United States District Court, S.D. Indiana, Indianapolis Division
ORDER GRANTING DEFENDANTS' MOTION FOR SUMMARY JUDGMENT
LARRY J. McKINNEY, District Judge.
Defendants Rob Marshall, Keith McDonald, and Dusty Russell ("Defendants") move for summary judgment seeking resolution of Plaintiff Willie Lee Steele's ("Steele's") Eighth Amendment claims against them. Defendants argue that there is no "genuine dispute as to any material fact" pursuant to Federal Rule of Civil Procedure 56(a) that Steele failed to exhaust his administrative remedies as required by the Prison Litigation Reform Act ("PLRA") before bringing the present suit. 42 U.S.C. § 1997e(a). For the reasons stated herein, Defendants' motion for summary judgment is GRANTED.
Steele is a prisoner at the Wabash Valley Correctional Facility ("WVCF"). According to his complaint, Defendants, all WVCF prison officials, violated his Eighth Amendment rights by acting with deliberate indifference to his safety and failing to take reasonable steps to protect him against attack by two other prisoners on the morning of May 29, 2014. Dkt. No.1, at 3. Steele alleges that Defendants each had notice that Steele was at risk, had opportunities to protect him, and failed to do so. He seeks compensatory damages.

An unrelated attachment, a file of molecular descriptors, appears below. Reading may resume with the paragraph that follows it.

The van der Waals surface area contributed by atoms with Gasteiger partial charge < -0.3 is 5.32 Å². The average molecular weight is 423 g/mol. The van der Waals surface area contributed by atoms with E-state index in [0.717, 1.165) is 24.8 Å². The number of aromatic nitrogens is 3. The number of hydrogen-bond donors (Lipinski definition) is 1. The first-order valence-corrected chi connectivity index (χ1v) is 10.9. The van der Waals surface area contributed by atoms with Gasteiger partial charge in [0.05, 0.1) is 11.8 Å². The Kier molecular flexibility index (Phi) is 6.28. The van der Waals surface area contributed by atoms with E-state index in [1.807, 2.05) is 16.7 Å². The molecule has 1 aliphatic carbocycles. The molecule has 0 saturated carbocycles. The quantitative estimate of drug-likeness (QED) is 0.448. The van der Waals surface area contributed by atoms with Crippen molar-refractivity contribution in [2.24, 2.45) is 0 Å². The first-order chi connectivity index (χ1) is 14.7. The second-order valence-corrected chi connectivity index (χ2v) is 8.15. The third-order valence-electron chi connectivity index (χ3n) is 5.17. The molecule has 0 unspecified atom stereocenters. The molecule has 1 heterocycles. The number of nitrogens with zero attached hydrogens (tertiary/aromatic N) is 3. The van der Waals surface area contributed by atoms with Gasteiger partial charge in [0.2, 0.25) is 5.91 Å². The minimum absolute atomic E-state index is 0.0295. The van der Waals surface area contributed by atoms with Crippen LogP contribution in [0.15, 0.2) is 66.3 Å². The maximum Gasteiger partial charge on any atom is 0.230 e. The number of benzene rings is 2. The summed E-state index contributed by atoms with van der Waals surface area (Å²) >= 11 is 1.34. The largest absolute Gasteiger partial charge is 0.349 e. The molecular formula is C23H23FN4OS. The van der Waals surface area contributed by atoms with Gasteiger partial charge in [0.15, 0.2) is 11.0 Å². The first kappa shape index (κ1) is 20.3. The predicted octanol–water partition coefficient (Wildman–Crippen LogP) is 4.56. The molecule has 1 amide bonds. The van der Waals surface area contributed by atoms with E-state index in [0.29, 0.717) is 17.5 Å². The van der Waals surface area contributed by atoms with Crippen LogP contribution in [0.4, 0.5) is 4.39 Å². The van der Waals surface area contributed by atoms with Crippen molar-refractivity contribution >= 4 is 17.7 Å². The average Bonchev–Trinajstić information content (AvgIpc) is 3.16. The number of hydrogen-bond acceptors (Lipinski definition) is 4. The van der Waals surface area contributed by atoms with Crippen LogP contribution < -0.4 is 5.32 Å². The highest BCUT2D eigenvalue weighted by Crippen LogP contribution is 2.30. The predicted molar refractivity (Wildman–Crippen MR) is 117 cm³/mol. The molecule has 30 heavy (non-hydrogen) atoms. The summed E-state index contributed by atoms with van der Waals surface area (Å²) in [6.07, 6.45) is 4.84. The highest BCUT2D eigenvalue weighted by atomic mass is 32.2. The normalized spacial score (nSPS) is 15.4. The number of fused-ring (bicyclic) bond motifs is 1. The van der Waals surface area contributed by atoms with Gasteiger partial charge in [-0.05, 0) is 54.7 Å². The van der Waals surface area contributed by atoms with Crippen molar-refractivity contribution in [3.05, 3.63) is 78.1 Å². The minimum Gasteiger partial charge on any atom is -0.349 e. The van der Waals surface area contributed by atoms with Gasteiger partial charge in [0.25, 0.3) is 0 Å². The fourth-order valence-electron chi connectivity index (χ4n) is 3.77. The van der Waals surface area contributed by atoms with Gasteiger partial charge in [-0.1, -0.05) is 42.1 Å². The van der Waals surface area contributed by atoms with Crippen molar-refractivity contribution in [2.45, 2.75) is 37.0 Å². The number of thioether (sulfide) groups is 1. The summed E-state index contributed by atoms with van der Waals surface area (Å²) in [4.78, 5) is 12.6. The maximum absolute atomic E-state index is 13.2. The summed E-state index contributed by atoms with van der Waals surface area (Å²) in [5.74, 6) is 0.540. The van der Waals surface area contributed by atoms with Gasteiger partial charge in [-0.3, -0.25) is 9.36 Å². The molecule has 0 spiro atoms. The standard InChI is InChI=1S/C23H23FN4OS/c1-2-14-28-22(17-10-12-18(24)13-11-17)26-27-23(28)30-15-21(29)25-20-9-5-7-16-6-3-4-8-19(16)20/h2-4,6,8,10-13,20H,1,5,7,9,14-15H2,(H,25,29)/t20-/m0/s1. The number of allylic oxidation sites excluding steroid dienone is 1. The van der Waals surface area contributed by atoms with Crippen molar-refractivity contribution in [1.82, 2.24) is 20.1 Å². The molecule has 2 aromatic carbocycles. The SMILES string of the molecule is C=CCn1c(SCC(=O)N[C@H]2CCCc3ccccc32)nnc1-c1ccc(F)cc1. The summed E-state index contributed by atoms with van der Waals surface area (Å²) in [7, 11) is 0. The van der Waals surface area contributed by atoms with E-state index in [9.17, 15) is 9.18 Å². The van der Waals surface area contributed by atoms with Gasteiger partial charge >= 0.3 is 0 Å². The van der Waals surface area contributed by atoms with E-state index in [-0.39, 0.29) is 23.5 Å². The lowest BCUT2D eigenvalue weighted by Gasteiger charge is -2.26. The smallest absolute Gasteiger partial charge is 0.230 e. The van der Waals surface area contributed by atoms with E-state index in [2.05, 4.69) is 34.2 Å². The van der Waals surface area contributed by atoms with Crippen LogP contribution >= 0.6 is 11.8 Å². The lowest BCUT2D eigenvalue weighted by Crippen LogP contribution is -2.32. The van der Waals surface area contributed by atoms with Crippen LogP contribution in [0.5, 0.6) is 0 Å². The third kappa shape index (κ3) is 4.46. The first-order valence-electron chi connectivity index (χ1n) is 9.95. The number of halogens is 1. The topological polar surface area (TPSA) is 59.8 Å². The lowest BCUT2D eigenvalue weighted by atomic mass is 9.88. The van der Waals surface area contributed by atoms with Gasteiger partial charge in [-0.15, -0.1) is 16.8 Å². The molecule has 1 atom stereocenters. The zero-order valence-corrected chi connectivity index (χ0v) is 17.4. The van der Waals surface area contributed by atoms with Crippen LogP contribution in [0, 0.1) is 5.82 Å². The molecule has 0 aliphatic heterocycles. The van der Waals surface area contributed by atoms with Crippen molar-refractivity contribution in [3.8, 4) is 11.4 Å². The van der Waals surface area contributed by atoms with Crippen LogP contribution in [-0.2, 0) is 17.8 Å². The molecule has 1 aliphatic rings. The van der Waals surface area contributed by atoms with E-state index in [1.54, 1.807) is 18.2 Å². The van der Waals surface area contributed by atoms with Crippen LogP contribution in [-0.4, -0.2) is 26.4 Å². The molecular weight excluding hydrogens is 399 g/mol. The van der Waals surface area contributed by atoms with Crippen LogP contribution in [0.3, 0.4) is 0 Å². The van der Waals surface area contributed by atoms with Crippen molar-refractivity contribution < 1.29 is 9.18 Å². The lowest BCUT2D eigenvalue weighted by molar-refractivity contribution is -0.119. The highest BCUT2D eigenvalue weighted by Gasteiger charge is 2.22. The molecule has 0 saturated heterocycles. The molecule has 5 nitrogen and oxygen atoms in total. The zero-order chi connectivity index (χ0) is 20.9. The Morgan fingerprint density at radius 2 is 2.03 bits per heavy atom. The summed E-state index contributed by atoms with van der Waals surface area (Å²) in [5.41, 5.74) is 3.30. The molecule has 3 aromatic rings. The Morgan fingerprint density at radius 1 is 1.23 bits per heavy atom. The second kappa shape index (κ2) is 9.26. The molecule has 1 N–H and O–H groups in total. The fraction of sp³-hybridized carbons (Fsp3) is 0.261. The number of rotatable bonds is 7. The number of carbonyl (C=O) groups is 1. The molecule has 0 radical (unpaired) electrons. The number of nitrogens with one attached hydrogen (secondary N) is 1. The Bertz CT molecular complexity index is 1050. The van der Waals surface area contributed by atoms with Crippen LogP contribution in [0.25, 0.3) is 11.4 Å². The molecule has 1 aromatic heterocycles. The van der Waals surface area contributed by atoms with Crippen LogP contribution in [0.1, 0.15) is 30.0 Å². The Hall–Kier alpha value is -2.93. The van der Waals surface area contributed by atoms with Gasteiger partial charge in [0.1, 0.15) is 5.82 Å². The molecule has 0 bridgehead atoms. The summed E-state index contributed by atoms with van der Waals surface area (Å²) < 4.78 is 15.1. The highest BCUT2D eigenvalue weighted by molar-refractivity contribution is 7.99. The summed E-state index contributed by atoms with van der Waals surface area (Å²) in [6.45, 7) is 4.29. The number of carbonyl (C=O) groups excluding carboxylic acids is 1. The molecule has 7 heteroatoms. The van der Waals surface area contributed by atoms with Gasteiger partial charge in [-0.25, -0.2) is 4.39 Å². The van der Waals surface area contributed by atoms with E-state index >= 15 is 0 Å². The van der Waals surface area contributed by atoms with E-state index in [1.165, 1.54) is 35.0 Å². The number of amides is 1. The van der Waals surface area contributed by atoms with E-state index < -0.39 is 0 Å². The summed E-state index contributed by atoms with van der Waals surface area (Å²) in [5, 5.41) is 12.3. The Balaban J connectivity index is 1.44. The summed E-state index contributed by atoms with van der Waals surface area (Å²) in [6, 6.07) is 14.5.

In their answer, Defendants move for summary judgment seeking resolution of the claim based on the affirmative defense that Steele failed to exhaust his administrative remedies prior to filing this suit in violation of the PLRA. Here, exhaustion of Steele's administrative remedies required compliance with the Indiana Department of Corrections ("IDOC") Offender Grievance Process in regards to his claims.
The IDOC Offender Grievance Process is intended to provide administrative means by which inmates may resolve concerns and complaints related to their conditions of confinement. Exhaustion of the IDOC Offender Grievance Process entails completion of three steps: an informal complaint; a formal, written grievance; and an appeal. Dkt. No. 16-1, at 1. Although the IDOC Offender Grievance Process specifically allows for grievances concerning the actions of staff, Dkt. No. 16-3, at 5, the grievance records indicate that Steele failed to file any grievances in connection with the May 29, 2014, incident. Dkt. No. 16-2, at 1.